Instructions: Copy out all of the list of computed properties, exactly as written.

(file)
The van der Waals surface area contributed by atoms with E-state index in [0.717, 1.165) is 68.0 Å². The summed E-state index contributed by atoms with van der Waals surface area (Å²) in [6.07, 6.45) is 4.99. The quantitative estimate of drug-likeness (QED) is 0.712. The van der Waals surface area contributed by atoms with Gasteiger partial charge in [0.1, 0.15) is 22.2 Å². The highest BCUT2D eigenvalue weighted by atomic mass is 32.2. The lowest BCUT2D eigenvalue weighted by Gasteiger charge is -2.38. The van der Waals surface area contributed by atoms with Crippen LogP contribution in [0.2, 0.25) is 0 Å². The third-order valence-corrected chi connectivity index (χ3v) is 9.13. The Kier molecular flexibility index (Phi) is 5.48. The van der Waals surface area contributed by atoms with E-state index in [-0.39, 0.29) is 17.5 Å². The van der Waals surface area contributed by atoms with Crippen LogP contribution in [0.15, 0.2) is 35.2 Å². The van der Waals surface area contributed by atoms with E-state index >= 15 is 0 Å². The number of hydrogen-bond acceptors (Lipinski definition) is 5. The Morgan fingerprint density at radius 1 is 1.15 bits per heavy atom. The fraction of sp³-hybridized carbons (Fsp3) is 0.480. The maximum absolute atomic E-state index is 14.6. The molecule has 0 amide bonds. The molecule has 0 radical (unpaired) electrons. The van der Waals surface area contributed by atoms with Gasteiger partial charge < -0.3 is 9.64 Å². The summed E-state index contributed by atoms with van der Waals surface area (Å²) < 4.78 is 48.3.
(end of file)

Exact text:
The van der Waals surface area contributed by atoms with E-state index in [0.717, 1.165) is 68.0 Å². The summed E-state index contributed by atoms with van der Waals surface area (Å²) in [6.07, 6.45) is 4.99. The quantitative estimate of drug-likeness (QED) is 0.712. The van der Waals surface area contributed by atoms with Gasteiger partial charge in [0.1, 0.15) is 22.2 Å². The highest BCUT2D eigenvalue weighted by atomic mass is 32.2. The lowest BCUT2D eigenvalue weighted by Gasteiger charge is -2.38. The van der Waals surface area contributed by atoms with Crippen LogP contribution in [0.2, 0.25) is 0 Å². The third-order valence-corrected chi connectivity index (χ3v) is 9.13. The Kier molecular flexibility index (Phi) is 5.48. The van der Waals surface area contributed by atoms with E-state index in [-0.39, 0.29) is 17.5 Å². The van der Waals surface area contributed by atoms with Crippen LogP contribution in [0.15, 0.2) is 35.2 Å². The van der Waals surface area contributed by atoms with E-state index >= 15 is 0 Å². The number of hydrogen-bond acceptors (Lipinski definition) is 5. The Morgan fingerprint density at radius 1 is 1.15 bits per heavy atom. The fraction of sp³-hybridized carbons (Fsp3) is 0.480. The maximum absolute atomic E-state index is 14.6. The molecule has 0 amide bonds. The molecule has 0 radical (unpaired) electrons. The van der Waals surface area contributed by atoms with Gasteiger partial charge < -0.3 is 9.64 Å². The summed E-state index contributed by atoms with van der Waals surface area (Å²) < 4.78 is 48.3.